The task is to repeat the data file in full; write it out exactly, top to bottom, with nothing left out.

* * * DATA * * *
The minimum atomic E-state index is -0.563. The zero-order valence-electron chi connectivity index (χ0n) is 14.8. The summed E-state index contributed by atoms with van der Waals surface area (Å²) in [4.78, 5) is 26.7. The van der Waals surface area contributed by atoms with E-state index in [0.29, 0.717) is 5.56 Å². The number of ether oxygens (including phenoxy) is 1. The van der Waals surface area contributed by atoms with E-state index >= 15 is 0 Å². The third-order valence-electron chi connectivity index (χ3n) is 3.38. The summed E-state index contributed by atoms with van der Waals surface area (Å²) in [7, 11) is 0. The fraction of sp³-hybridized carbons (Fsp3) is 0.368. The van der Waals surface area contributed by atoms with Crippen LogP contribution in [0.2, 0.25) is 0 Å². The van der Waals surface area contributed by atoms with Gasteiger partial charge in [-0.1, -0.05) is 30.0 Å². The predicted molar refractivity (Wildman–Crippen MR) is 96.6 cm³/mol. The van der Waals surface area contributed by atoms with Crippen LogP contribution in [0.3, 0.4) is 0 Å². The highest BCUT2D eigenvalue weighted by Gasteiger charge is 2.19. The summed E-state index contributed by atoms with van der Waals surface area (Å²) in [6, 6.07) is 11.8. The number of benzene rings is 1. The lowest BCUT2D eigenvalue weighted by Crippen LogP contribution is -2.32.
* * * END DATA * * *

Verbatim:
The minimum atomic E-state index is -0.563. The zero-order valence-electron chi connectivity index (χ0n) is 14.8. The summed E-state index contributed by atoms with van der Waals surface area (Å²) in [4.78, 5) is 26.7. The van der Waals surface area contributed by atoms with E-state index in [0.29, 0.717) is 5.56 Å². The number of ether oxygens (including phenoxy) is 1. The van der Waals surface area contributed by atoms with E-state index >= 15 is 0 Å². The third-order valence-electron chi connectivity index (χ3n) is 3.38. The summed E-state index contributed by atoms with van der Waals surface area (Å²) in [7, 11) is 0. The fraction of sp³-hybridized carbons (Fsp3) is 0.368. The van der Waals surface area contributed by atoms with Crippen LogP contribution in [0.2, 0.25) is 0 Å². The van der Waals surface area contributed by atoms with Gasteiger partial charge in [-0.1, -0.05) is 30.0 Å². The predicted molar refractivity (Wildman–Crippen MR) is 96.6 cm³/mol. The van der Waals surface area contributed by atoms with Crippen LogP contribution in [0.3, 0.4) is 0 Å². The highest BCUT2D eigenvalue weighted by Gasteiger charge is 2.19. The summed E-state index contributed by atoms with van der Waals surface area (Å²) in [6, 6.07) is 11.8. The number of benzene rings is 1. The lowest BCUT2D eigenvalue weighted by Crippen LogP contribution is -2.32.